Car accidents are one of the top causes of death, killing more than 30,000 people in the United States and more than a million people internationally each year. The vast majority of these accidents—94% according to NHTSA estimates—are caused by driver errors and carelessness. Among the riskiest behaviors are speeding, road rage, and driving while intoxicated, drowsy, or distracted.
Still, the prospect of self-driving cars is threatening for many. Three-quarters of drivers are afraid to ride in self-driving vehicles, according to a survey from AAA released earlier this year.
The first documented fatality involving a self-driving car has created a backlash as well, although it seems to have little to slow down investment in autonomous driving technology.
“It is newsworthy that there was a fatality involving Tesla’s Autopilot technology,” says Derek Kerton, founder of the Kerton Group and Autotech Council in Silicon Valley. “But put it into perspective. People die every day in Fords, Chevys, Hondas, and Toyotas as well, and they die with cruise control, without cruise control. We die every which way in cars. The question should be: 'Are the Tesla fatalities out of proportion?'”
Thus far, Tesla says their customers’ cars have logged about 200 million miles of autonomous driving. The data indicate that Teslas driving with Autopilot are slightly safer than the average American car on a per mile basis. It’s important to note, however, that we need even more data before we can reliably conclude that a driver with Autopilot is better or worse than a driver without it.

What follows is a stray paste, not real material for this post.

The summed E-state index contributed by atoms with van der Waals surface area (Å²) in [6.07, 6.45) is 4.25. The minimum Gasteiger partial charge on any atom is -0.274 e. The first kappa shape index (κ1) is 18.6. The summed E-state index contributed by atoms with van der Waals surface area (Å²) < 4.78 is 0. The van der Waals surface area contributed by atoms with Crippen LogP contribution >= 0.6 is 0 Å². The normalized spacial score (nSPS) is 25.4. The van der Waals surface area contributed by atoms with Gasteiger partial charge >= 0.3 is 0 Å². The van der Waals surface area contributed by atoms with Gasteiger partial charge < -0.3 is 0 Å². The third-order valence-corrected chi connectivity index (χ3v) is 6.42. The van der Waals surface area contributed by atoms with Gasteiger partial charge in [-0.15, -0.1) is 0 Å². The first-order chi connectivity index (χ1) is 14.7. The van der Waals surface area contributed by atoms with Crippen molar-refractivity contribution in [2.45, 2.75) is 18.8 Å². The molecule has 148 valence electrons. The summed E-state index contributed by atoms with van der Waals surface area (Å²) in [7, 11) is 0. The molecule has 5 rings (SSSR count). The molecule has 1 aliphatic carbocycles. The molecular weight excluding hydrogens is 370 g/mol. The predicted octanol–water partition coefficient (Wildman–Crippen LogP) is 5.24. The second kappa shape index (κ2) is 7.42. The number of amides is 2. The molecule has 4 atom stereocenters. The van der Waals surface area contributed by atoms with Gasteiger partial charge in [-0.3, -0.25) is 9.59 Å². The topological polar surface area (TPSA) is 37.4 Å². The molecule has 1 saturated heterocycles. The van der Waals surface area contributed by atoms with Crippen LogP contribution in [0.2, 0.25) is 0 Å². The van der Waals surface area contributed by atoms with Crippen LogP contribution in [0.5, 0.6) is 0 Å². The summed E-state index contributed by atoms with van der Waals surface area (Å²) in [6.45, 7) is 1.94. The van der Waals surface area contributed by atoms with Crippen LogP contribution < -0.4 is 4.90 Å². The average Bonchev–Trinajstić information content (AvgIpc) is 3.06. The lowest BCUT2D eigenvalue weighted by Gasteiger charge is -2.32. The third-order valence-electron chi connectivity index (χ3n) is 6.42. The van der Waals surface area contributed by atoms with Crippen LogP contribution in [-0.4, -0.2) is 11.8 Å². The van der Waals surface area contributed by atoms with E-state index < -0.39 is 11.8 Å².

Computers Can Learn Quickly
Self-driving cars could have significant advantages over human drivers. First, they can learn from wrecks and near misses, and share their information with other cars. “When a Tesla drives into a truck, it will learn from that experience. In general, the car maker will fix and update the software by next month,” Kerton says. “And if it requires better hardware, they will fix it for the next version of the car that comes out.” While this type of information likely will not be fully shared among automakers, there is room for one carmaker to learn from well-known accidents of the other, as well as from police records, NHTSA reports, and so forth, Kerton says.
Computers begin by driving based on the level of skills humans impart in them, but can learn quickly and will get steadily better, with few upper limits. Conversely, human driving ability plateaued decades ago. In fact, most improvements in safety in the past decades came from technology: anti-lock brakes, for example. While data from several studies suggests that public service announcements moderately reduce risky behaviors such as drunk driving, they remain intractable problems. Meanwhile, new challenges such as texting while driving have emerged. Meanwhile, self-driving cars are only going to improve. “We are at the stage where any further delays to self-driving cars are just killing more people,” Kerton says. “If the machines are close to parity with us at driving now, then the sooner we let them start driving in the real world, the sooner we begin this fleet learning, and the sooner we reap the benefits.”
That is an opinion shared by many in Silicon Valley. Google has stated that self-driving cars are already safer than human drivers. And Elon Musk is so confident in the capabilities of self-driving cars that he thinks that it will become eventually illegal for humans to drive. "It's too dangerous," Musk was quoted as saying by the Verge. “You can't have a person driving a two-ton death machine.”